Non-pharmacological intervention for gastro-oesophageal reflux disease in primary health care

Norton, Christine, Dibley, Lesley and Jones, R (2010) Non-pharmacological intervention for gastro-oesophageal reflux disease in primary health care. British Journal of General Practice, 60 (581). pp. 891-896. ISSN 0960-1643

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Abstract

Background Up to 50% of patients with gastro-oesophageal reflux disease (GORD) have persistent symptoms despite taking proton pump inhibitors (PPIs) regularly. Lifestyle advice is available to patients, but no previous UK study has tested a behavioural change intervention to help patients self-manage their symptoms. Aim To determine whether a primary care, nurse-led intervention to address behaviours that promote GORD symptoms results in symptom improvement, an increased sense of control, and a reduced requirement for prescribed medication. Design of study A group intervention focusing on diet and stress was delivered to patients with reflux symptoms, recruited in rural general practices. Setting General practice in England. Method Forty-two subjects (male 19, female 23) aged 31–86 years took part. Pre- and post-intervention data were gathered using the Brief Illness Perception Questionnaire (BIPQ), the GORD Impact Scale (GIS), and the Hospital Anxiety and Depression Scale (HAD). Results There was a significant improvement (BIPQ P<0.001, GIS P = 0.008) 3 months after the intervention. There was no reduction in PPI use or change in HAD score. The greatest improvements were demonstrated in domains measuring the patient's sense of control, perception of symptoms, and understanding of reflux. Patients reported benefits including understanding relevant anatomy and physiology, learning behavioural techniques to change eating patterns and manage stress, identifying actual and potential triggers, and developing and executing action plans. Conclusion An education programme for GORD enhances self-management, brings perceived symptom improvement, and promotes a sense of control at 3 months. This type of behavioural intervention, alongside medical management, could improve symptom control for reflux patients with refractory symptoms and should be the subject of a controlled trial.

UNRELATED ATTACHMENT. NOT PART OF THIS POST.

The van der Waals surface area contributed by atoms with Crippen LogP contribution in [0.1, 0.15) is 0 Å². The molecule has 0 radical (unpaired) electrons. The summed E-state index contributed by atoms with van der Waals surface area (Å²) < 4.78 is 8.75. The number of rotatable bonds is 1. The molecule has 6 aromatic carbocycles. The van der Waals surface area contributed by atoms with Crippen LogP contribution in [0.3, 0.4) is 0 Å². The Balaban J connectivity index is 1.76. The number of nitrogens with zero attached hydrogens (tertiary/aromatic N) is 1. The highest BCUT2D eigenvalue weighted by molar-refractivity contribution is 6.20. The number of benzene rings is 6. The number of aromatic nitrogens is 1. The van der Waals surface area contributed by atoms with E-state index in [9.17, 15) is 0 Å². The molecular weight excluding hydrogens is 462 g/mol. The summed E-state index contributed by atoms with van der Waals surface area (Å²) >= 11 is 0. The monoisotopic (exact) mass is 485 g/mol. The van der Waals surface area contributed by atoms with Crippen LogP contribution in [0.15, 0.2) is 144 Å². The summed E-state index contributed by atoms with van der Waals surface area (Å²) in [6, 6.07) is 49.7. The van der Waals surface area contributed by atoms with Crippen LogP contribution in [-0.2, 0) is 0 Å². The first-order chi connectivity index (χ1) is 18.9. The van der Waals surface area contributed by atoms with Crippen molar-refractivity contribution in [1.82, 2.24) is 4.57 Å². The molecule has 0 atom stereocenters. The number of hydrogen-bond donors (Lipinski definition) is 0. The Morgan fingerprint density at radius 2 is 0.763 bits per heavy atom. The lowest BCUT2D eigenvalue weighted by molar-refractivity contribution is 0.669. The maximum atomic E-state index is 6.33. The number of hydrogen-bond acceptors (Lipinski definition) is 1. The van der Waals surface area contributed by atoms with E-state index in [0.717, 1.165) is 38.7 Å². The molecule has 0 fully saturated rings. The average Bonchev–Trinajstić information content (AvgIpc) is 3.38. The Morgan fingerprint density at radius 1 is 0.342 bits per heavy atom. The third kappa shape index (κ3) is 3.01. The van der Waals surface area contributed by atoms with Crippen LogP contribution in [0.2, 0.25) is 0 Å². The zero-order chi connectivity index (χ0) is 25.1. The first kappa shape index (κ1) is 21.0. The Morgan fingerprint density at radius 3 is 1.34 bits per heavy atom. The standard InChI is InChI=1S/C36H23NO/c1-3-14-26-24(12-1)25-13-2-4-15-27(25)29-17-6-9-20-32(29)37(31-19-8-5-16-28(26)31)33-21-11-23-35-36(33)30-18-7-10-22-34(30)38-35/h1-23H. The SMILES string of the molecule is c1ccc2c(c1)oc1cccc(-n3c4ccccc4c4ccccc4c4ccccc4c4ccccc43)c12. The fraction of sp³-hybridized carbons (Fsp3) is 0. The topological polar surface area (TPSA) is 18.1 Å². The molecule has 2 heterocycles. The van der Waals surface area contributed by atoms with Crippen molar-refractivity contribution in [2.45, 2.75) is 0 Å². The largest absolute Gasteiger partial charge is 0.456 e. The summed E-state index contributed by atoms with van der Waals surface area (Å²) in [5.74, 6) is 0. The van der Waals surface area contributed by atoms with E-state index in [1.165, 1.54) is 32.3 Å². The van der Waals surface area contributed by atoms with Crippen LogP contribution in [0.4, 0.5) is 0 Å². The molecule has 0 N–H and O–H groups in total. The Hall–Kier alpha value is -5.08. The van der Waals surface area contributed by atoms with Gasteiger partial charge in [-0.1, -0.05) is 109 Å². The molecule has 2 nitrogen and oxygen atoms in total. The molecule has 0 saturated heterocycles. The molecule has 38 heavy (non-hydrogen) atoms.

Item Type: Article
Divisions: ?? BucksNewUniversity ??
Depositing User: ULCC Admin
Date Deposited: 23 Aug 2012 09:17
Last Modified: 11 Dec 2017 19:18
URI: http://bucks.repository.guildhe.ac.uk/id/eprint/9671

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